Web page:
Date of Submission

Spring 2021

Academic Program

Studio Arts; Asian Studies

Project Advisor 1

Nathan Shockey

Project Advisor 2

Joseph Santore

Abstract/Artist's Statement

Artist Statement

The Seasons of Genji

The Tale of Genji was written for Empress Fujiwara no Shoshi by Murasaki Shikibu, a fellow court noblewoman, during the Heian Period of Japan (794 AD to 1185 AD). One could dismiss The Tale of Genji as a romantic tale of a prince and his lovers, a story full of beauty, poetry, and women named after flowers. While Genji is a shining prince with poetic affairs, the focus of the tale never lingers too long on the sweetness of love. Rather, the tale explores the cycles that grip Genji’s life and the control they have over his relationships. The seasons are one of the many cycles which add depth to Genji’s story. In Japanese waka poetry, the seasons are entangled with poetic weight, and Shikibu references the anthologies that circulated among her contemporaries to shape important scenes in Genji’s life. In my paintings I seek to accentuate the presence of seasons in the tale, using painting to highlight their importance. The seasons remain a cornerstone in Japanese culture, considering their constant and shifting impact on the natural environment, they dictate everything from fashion to the celebration of festivals, even rotating snacks in convenience stores. The Tale of Genji establishes the importance of seasons early on in Japanese cultural history, which I would like to explore in my paintings.

Although my project is predicated on a showcase of the seasons, my work relies heavily on the human figure and portraiture as subjects for my oil paintings. By appropriating scenes and characters from the tale, interlaced with seasonal imagery (such as plants, flowers, and atmospheric conditions) I hope to use the figures in my work to impart the language of the seasons.

Outside of my own experiences, my works are referenced from a series of collages composed from photographs and paintings. One major type of influence in my work is Pre-Raphaelite painters, such as George Henry Grenville Manton (1855 - 1932), as the works from this movement are generally romantic images composed around the female figure in nature. The Tale of Genji compliments Pre-Raphaelite ideals, as both share an interest in women, beauty, nature, romance and death. The Tale of Genji takes place in the distant, aristocratic court of Heian Japan, the details of which elude modern historians. In an effort to observe the style of the period, I looked to the vast canon of Genji art produced in Japan. Works by masters such as Tosa Mitsunobu and the Tosa School inspired the clothing and settings in my work.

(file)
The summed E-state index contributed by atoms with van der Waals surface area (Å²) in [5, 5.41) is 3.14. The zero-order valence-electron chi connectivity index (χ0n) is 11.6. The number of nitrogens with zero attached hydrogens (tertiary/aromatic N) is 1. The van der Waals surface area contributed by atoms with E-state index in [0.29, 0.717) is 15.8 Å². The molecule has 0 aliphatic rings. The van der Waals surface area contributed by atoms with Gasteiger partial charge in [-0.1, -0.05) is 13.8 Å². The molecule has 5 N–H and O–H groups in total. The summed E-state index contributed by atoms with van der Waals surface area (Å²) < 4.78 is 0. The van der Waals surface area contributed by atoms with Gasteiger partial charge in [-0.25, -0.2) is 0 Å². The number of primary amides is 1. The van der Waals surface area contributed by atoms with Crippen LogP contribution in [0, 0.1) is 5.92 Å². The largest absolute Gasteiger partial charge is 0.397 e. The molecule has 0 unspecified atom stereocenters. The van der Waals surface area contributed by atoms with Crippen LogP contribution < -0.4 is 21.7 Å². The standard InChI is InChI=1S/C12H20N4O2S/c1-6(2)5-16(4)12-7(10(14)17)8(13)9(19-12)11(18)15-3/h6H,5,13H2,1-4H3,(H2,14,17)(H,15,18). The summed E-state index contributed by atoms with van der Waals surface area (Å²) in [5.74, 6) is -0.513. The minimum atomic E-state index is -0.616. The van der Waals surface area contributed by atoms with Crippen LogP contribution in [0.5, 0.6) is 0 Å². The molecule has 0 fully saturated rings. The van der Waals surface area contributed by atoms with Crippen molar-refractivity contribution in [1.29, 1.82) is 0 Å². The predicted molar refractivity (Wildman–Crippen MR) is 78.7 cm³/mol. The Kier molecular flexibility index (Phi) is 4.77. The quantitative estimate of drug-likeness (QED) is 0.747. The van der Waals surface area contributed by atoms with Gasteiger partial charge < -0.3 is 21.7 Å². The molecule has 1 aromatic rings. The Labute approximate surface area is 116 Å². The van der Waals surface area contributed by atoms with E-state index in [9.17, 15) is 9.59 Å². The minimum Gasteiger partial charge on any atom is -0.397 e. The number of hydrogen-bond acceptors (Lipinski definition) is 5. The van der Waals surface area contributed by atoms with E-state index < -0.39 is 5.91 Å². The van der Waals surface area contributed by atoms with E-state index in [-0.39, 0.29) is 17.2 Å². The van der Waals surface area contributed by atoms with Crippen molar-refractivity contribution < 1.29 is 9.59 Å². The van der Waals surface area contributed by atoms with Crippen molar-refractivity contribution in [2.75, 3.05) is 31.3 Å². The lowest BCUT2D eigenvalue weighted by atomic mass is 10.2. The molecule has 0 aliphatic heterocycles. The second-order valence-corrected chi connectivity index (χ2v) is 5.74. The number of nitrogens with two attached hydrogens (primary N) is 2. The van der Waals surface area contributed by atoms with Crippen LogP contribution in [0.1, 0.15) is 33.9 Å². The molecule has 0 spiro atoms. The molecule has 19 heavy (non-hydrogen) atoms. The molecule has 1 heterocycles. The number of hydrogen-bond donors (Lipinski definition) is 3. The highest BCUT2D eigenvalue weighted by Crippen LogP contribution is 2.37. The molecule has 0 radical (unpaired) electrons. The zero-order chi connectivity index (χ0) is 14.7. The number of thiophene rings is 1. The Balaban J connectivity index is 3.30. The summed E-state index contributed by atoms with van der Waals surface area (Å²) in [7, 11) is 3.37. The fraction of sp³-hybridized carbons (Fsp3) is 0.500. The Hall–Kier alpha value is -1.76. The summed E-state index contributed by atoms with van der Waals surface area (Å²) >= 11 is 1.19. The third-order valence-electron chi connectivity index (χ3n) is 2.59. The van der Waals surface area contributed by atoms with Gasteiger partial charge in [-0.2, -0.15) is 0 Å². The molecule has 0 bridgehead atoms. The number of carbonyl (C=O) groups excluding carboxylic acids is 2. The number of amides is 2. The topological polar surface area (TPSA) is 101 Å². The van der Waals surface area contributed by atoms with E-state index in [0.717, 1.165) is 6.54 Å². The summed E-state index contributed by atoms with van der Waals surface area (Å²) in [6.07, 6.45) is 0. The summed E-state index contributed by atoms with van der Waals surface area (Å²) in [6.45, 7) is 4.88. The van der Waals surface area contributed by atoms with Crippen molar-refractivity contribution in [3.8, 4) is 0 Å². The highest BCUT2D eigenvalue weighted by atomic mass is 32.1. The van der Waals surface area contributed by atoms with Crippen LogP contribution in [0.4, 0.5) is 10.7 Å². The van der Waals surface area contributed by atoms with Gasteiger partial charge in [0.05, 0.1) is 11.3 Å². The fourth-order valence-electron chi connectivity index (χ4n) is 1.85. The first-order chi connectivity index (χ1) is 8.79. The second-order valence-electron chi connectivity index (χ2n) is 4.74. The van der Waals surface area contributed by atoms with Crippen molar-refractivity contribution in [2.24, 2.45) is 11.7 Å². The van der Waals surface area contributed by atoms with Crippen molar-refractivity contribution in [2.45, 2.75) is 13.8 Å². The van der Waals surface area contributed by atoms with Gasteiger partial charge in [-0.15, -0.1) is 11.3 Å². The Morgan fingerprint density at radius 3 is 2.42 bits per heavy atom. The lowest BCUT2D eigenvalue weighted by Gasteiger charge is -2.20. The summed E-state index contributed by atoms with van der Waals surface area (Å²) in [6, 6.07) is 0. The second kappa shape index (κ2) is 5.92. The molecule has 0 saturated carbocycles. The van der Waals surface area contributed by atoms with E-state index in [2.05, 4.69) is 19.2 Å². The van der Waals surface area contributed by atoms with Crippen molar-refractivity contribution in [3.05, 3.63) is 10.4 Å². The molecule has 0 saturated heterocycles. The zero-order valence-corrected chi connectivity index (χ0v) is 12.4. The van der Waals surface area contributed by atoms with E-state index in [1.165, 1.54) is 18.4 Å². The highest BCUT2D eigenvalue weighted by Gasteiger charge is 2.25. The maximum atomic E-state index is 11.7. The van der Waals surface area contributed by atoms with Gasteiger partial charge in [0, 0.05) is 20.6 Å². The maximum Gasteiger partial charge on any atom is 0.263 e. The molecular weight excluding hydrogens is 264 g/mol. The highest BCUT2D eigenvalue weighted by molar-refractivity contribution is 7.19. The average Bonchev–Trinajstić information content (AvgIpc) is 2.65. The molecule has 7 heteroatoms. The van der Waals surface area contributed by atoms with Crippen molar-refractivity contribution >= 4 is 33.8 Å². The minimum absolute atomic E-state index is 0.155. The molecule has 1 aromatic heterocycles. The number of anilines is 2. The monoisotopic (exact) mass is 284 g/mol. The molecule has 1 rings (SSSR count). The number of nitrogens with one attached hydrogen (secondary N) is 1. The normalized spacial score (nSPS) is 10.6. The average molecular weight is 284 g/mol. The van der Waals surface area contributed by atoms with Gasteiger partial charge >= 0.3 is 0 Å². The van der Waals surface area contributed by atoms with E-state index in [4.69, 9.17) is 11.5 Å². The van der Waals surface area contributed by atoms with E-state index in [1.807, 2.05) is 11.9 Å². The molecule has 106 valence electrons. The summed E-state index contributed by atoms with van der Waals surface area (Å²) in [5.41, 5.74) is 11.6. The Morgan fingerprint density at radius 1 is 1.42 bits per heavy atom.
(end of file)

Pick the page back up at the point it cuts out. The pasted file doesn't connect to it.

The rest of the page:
For my paintings I selected scenes which both exemplify the emotions of the seasons and have a lasting impact on Genji's life. As such, my paintings include scenes of birth, death, and discovery. I also prioritized the many women of Genji’s life, as Genji himself only appears in one painting. The tale is essentially Genji’s fictional biography, his decisions drive the course of the plot. However, Genji is overshadowed by the relationships he builds, and thus the women of the tale shape his existence. Each woman is named by Genji for a flower she reminds him of, as many of these relationships are defined by the season Genji finds them in.

Originally, I was attracted to The Tale of Genji because it sits at the intersection between so many facets of Japanese culture. As a pillar of Japanese literature and an internationally recognized classic, I began reading the tale with my own preconceptions of what kind of story it would be. Having taken nearly four months to complete the tale, it has done more than defy my expectations of it being romance. Having painted the characters, spent time giving them faces, their sense of loss and joy has become more palpable, and closer than ever.

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